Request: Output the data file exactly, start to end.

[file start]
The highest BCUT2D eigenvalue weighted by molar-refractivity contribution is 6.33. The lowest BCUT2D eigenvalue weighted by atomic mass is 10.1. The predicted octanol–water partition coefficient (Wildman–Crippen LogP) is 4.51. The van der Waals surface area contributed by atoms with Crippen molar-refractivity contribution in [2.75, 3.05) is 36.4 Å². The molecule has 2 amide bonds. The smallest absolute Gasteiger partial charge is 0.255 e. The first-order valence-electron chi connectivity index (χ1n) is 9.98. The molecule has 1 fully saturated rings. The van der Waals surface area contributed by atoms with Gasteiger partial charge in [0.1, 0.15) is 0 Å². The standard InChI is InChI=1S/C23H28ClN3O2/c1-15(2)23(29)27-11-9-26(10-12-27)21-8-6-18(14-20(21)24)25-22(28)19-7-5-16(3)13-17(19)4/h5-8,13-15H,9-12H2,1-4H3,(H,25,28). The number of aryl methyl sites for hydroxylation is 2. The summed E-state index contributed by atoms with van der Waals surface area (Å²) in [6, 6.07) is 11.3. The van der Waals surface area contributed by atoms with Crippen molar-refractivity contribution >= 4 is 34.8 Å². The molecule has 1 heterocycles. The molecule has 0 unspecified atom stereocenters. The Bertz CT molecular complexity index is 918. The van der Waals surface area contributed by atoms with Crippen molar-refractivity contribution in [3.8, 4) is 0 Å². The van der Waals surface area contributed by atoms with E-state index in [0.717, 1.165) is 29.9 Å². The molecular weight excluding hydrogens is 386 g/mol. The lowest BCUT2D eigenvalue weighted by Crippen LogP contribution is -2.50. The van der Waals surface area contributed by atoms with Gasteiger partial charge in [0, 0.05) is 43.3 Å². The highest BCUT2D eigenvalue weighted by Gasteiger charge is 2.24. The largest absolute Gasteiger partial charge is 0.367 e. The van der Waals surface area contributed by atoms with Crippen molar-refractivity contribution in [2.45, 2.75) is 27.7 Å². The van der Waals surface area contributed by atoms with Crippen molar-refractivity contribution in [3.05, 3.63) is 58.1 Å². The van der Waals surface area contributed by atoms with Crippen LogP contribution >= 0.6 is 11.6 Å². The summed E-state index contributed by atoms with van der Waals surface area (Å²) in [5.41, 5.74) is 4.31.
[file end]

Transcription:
The highest BCUT2D eigenvalue weighted by molar-refractivity contribution is 6.33. The lowest BCUT2D eigenvalue weighted by atomic mass is 10.1. The predicted octanol–water partition coefficient (Wildman–Crippen LogP) is 4.51. The van der Waals surface area contributed by atoms with Crippen molar-refractivity contribution in [2.75, 3.05) is 36.4 Å². The molecule has 2 amide bonds. The smallest absolute Gasteiger partial charge is 0.255 e. The first-order valence-electron chi connectivity index (χ1n) is 9.98. The molecule has 1 fully saturated rings. The van der Waals surface area contributed by atoms with Gasteiger partial charge in [0.1, 0.15) is 0 Å². The standard InChI is InChI=1S/C23H28ClN3O2/c1-15(2)23(29)27-11-9-26(10-12-27)21-8-6-18(14-20(21)24)25-22(28)19-7-5-16(3)13-17(19)4/h5-8,13-15H,9-12H2,1-4H3,(H,25,28). The number of aryl methyl sites for hydroxylation is 2. The summed E-state index contributed by atoms with van der Waals surface area (Å²) in [6, 6.07) is 11.3. The van der Waals surface area contributed by atoms with Crippen molar-refractivity contribution >= 4 is 34.8 Å². The molecule has 1 heterocycles. The molecule has 0 unspecified atom stereocenters. The Bertz CT molecular complexity index is 918. The van der Waals surface area contributed by atoms with Crippen molar-refractivity contribution in [3.8, 4) is 0 Å². The van der Waals surface area contributed by atoms with E-state index in [0.717, 1.165) is 29.9 Å². The molecular weight excluding hydrogens is 386 g/mol. The lowest BCUT2D eigenvalue weighted by Crippen LogP contribution is -2.50. The van der Waals surface area contributed by atoms with Gasteiger partial charge in [0, 0.05) is 43.3 Å². The highest BCUT2D eigenvalue weighted by Gasteiger charge is 2.24. The largest absolute Gasteiger partial charge is 0.367 e. The van der Waals surface area contributed by atoms with Crippen molar-refractivity contribution in [2.45, 2.75) is 27.7 Å². The van der Waals surface area contributed by atoms with Crippen molar-refractivity contribution in [3.05, 3.63) is 58.1 Å². The van der Waals surface area contributed by atoms with Crippen LogP contribution >= 0.6 is 11.6 Å². The summed E-state index contributed by atoms with van der Waals surface area (Å²) in [5.41, 5.74) is 4.31.